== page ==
I went to Warren Wilson College, a small liberal-arts school in the mountains of North Carolina, where I worked on the college farm and majored in studio art. My dad was a photojournalist, so I grew up around photography all of my life and was always interested in it. It wasn’t until my senior year of college that I realized I had a stronger passion for it than anything else and that I wanted to try to make a career out of it. I graduated in 2003, and after a season as a wrangler on a cattle ranch in Wyoming, and a couple of internships at a newspaper and news service, I began my career freelancing in Washington, D.C., covering the White House and Capitol Hill. I eventually landed on the staff of The Washington Times, where I continued to cover politics, but also national and international stories. In 2011, I was offered a job at the Los Angeles Times and have been here ever since. In 2017 I was a Pulitzer Prize finalist in Feature Photography for a photo essay from Brazil titled, “Motherhood in the Time of Zika.”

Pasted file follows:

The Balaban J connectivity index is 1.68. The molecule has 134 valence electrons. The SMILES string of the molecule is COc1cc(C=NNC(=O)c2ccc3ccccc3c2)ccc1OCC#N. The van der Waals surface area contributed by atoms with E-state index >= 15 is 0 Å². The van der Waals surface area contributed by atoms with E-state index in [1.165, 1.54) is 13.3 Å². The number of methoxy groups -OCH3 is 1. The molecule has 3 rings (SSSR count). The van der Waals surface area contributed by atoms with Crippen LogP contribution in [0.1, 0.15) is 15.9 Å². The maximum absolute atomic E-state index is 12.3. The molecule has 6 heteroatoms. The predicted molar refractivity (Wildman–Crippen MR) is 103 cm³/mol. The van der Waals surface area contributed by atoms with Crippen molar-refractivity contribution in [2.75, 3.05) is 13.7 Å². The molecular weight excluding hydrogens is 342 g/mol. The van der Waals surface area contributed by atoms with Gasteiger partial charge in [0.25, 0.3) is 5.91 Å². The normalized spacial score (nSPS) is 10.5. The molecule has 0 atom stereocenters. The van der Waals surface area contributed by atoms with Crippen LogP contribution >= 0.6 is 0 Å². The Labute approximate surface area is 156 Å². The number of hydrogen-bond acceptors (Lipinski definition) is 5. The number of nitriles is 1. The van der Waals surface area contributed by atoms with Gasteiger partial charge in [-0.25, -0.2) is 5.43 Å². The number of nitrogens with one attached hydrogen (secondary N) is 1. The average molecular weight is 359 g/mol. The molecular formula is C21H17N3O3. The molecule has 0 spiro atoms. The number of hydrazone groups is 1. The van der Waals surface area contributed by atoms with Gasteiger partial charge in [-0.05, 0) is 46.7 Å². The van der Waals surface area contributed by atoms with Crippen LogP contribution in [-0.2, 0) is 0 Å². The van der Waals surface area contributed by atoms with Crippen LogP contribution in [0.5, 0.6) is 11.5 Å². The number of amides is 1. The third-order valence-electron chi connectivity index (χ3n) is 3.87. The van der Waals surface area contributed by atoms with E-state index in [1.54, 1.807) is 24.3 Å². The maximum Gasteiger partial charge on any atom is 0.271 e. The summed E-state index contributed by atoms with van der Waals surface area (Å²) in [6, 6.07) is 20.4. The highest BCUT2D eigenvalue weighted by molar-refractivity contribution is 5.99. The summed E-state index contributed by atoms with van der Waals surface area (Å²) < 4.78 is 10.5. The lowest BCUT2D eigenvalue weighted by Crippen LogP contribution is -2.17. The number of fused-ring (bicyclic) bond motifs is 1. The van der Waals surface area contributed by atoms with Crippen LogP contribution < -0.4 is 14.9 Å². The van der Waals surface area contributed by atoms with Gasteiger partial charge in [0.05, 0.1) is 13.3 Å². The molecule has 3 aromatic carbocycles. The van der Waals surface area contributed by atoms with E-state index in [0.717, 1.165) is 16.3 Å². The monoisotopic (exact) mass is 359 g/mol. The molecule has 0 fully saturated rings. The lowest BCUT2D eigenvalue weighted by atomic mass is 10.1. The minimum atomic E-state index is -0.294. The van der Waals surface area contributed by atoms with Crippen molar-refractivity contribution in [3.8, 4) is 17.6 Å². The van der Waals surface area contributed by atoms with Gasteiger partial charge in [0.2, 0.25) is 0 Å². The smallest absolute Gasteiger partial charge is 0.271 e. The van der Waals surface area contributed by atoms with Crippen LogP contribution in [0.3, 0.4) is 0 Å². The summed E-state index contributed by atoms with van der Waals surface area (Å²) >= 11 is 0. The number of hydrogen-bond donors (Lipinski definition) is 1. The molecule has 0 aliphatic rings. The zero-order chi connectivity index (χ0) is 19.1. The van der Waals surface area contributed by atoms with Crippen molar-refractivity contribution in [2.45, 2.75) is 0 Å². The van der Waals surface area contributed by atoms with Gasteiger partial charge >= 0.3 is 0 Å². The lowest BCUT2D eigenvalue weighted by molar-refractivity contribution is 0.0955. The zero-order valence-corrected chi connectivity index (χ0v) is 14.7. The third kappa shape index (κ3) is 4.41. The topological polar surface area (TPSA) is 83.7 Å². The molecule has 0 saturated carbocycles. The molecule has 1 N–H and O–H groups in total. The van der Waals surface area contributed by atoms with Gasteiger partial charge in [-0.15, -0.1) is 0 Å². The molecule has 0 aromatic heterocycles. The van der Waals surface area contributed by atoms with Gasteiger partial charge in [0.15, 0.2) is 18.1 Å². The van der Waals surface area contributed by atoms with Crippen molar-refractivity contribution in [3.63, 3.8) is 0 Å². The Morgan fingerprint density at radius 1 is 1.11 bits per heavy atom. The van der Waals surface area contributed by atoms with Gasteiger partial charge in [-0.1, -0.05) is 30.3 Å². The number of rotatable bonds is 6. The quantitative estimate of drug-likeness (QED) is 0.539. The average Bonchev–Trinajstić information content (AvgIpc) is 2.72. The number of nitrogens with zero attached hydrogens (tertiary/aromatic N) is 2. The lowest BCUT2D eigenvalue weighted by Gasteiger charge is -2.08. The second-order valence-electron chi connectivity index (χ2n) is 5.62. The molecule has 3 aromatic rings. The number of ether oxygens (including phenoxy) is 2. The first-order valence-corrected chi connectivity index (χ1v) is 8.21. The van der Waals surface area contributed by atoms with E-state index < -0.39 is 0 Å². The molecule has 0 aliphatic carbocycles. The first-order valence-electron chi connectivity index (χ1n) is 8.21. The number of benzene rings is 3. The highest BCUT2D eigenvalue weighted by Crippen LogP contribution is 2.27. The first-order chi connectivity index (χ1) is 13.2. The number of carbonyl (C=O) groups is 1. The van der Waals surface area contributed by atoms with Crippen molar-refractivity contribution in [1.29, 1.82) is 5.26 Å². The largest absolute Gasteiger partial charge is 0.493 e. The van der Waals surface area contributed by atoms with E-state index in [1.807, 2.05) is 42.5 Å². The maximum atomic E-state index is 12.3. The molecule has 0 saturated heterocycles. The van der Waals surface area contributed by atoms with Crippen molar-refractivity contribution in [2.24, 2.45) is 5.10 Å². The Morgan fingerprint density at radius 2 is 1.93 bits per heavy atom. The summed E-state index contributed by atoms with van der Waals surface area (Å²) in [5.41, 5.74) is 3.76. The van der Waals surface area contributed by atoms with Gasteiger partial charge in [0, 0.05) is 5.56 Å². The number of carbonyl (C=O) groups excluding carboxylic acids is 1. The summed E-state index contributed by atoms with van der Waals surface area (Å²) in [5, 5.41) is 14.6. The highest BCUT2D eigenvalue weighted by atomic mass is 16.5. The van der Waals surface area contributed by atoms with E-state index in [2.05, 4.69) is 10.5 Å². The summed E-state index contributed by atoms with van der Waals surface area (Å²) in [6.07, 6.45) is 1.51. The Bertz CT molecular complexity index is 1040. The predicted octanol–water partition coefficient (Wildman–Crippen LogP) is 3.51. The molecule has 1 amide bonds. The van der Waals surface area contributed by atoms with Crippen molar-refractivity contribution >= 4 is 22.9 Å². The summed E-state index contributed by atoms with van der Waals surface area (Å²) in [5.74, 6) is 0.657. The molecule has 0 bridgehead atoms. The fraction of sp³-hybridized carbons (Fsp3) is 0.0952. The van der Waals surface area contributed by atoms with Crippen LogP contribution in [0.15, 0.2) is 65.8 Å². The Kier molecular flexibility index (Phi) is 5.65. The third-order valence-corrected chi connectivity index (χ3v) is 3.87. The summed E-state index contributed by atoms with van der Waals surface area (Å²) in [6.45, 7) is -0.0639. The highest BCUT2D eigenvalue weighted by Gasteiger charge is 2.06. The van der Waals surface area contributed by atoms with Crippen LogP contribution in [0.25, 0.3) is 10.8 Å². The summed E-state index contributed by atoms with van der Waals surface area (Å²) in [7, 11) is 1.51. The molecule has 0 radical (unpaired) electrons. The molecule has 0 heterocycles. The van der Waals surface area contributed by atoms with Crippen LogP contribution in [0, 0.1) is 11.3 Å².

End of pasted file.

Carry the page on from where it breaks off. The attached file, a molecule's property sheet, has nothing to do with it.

How did UA Schools prepare you for success?
UA Schools taught me the importance of discipline and hard work, both in academics as well as in athletics. In high school, the wide range of classes offered, particularly of art classes, helped me find my strengths and passions. Mr. Scott Wittenburg, whom I took photography classes from, taught us the foundations of photography, the technical aspects as well as the aesthetics, but also encouraged us and gave us the freedom to experiment and hone our eye and personal style. I took that with me into my college photo classes, as well as into my career.